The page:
US 202 is posted as an east–west highway in Maine.
The highway enters the state by crossing the Salmon Falls River at South Lebanon and bridges the Mousam River in Sanford. The highway then passes through Alfred, Waterboro and Hollis before crossing the Saco River at Salmon Falls. The highway passes through Gorham and crosses the Presumpscot River into South Windham. There is a rotary with U.S. Route 302 at Foster's Corner and an interchange with I-95 at Gray. The highway parallels I-95 through Upper Gloucester to Auburn and crosses the Androscoggin River into Lewiston, passing near the campus of Bates College. A very short stretch through the latter two cities is four-lane highway, but most of its length in the Pine Tree State consists of two-lane road. Its final miles west of Hampden, including the short overlay on I-395, and concurrency with US 1A also include four-laned segments.
The highway passes through Greene, Monmouth, and Winthrop concurrently with State Route 11 and State Route 100, and becomes concurrent with State Route 17 at Manchester. US 202 runs concurrently with U.S. Route 201 as it crosses the Kennebec River at Augusta, and shortly thereafter it picks up State Route 3 and State Route 9. SR 3 splits off at South China, but SR 9 stays with US 202 through Albion, Unity, Troy, Dixmont, Newburgh, and Hampden almost all the way to its terminus in Bangor. When SR 9 turns right onto Summer Street in Bangor with US 1A, US 202 runs 4 more blocks to its eastern terminus at the US 2 rotary at the corner of Hammond, Main, Central and State Streets.
A proposed extension eastward of US 202 would run up State Street in Bangor with US 2, turning east onto Broadway/Oak St across the bridge to Brewer (the unposted US 1A Business route), and then following SR 9 again and then with US 1 to Calais utilizing the under-construction/proposed 'third Calais crossing'. This is part of the Maine East–West Corridor.
|This section requires expansion. (May 2008)|
The Piedmont Expressway
In Pennsylvania in the early 1960s, a four-lane expressway was proposed that would follow the US 202 corridor. The "Piedmont Expressway" was to be 59 miles (95 km) long, and would cost approximately $146 million. It was to serve as an outer beltway around the Philadelphia area, similar to the Capital Beltway that encircles Washington, D.C.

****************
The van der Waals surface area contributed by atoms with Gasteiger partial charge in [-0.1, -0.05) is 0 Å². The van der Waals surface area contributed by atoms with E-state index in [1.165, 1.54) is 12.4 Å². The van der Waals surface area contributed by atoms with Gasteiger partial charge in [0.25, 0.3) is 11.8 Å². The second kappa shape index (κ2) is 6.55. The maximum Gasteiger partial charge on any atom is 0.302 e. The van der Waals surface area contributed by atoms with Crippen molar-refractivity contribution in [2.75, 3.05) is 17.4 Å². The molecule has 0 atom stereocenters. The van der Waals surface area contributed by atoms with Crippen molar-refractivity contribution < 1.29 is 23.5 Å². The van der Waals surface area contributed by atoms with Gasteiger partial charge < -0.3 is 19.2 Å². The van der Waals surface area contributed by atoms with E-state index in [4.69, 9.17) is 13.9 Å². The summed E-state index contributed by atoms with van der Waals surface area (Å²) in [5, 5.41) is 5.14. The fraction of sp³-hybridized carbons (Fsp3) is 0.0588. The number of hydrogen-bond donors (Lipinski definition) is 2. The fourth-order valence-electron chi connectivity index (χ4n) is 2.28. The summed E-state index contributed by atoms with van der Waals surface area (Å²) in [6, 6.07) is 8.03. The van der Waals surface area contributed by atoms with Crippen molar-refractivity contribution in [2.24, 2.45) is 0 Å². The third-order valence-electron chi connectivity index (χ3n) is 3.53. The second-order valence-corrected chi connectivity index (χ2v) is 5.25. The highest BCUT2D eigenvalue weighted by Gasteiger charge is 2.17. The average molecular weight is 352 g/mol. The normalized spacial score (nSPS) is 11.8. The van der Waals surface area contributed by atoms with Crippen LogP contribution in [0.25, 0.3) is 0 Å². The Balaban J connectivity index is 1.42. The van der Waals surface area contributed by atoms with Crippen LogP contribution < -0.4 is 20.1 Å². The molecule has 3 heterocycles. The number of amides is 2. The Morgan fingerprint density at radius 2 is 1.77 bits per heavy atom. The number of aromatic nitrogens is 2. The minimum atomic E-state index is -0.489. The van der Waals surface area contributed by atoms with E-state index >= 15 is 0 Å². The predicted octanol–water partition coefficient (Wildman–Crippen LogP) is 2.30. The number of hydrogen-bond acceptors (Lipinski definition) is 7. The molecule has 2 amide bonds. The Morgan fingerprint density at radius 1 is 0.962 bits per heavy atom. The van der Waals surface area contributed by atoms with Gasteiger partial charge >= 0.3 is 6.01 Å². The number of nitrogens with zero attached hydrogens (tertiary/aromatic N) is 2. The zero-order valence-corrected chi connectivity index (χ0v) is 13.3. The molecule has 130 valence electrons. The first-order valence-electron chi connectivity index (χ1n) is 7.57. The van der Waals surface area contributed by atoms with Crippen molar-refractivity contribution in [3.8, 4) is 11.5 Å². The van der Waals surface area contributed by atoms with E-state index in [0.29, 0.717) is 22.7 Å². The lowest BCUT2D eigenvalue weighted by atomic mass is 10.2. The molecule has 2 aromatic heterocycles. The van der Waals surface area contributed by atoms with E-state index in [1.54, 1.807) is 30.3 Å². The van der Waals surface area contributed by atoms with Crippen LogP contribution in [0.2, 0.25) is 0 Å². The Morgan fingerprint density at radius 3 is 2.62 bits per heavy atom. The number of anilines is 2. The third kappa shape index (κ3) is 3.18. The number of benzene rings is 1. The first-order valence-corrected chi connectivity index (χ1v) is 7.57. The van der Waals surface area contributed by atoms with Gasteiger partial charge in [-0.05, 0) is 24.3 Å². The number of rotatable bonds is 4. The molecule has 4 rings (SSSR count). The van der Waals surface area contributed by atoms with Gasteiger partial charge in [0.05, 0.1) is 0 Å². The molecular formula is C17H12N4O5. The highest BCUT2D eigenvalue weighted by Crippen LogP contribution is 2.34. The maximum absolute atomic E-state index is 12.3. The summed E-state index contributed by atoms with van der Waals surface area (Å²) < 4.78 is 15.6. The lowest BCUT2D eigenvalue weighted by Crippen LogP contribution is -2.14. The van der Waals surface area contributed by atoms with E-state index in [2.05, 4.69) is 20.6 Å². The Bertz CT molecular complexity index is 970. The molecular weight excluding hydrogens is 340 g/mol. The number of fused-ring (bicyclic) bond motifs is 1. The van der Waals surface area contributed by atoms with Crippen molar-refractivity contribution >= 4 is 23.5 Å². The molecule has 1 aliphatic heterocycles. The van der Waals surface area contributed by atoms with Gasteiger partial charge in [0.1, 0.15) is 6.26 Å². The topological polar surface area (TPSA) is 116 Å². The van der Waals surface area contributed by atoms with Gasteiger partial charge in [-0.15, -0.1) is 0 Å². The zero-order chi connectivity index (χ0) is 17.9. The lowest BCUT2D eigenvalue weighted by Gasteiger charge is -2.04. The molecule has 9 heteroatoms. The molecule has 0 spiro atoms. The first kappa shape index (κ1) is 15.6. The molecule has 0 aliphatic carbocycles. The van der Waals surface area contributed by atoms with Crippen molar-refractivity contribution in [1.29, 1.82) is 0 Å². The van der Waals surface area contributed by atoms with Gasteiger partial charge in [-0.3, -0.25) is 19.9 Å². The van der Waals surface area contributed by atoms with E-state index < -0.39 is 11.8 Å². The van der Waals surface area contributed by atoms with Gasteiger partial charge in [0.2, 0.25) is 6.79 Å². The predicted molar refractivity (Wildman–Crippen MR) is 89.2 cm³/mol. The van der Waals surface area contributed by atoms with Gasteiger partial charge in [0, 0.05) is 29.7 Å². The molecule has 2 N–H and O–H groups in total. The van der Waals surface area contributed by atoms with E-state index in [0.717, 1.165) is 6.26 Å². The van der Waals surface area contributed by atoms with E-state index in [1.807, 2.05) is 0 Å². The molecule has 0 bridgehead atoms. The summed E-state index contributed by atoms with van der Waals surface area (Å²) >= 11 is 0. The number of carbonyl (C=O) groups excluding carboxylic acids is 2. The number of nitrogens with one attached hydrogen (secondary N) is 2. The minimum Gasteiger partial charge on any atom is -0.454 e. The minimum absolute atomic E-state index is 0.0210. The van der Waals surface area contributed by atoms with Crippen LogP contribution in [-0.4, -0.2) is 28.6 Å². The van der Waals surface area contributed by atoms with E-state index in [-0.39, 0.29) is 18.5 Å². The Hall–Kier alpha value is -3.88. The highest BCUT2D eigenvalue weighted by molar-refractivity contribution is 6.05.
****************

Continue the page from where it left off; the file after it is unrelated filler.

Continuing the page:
Construction began in November 2008 on a parkway project between PA 63 in Lower Gwynedd and the existing cloverleaf interchange at the US 202 Bypass and PA 611 near Doylestown. This parkway will consist of a four-lane stretch between PA 63 and PA 463 and a two-lane parkway the rest of the way that bypasses the boroughs of Chalfont and New Britain. The parkway opened on December 3, 2012.
- DeLorme Mapping Company (1993). New York State Atlas and Gazetteer. DeLorme Mapping Company. ISBN 0-89933-230-7.
- "Crash takes two lives". Concord Monitor. June 2005. Accessed July 10, 2008.
- DeLorme Mapping Company (1988). The Maine Atlas and Gazetteer. DeLorme Mapping Company. ISBN 0-89933-035-5.
- Savana, Freda R. (December 3, 2012). "It's official: The 202 parkway is open". The Intelligencer. Retrieved December 3, 2012.
|Wikimedia Commons has media related to: U.S. Route 202|
- New Jersey section of U.S. Route 202 Straight Line Diagram from the New Jersey Department of Transportation
- An enlarged view of road jurisdiction of US 202, NJ 124 and CR 510 in Morristown
- New Jersey Roads: U.S. Route 202
- Speed Limits for New Jersey State Roads: U.S. Route 202 in New Jersey
|Browse numbered routes|
|← Route 198||MA||Route 203 →|
|← I-193||NH||NH 202A →|
|← US 201||ME||SR 203 →|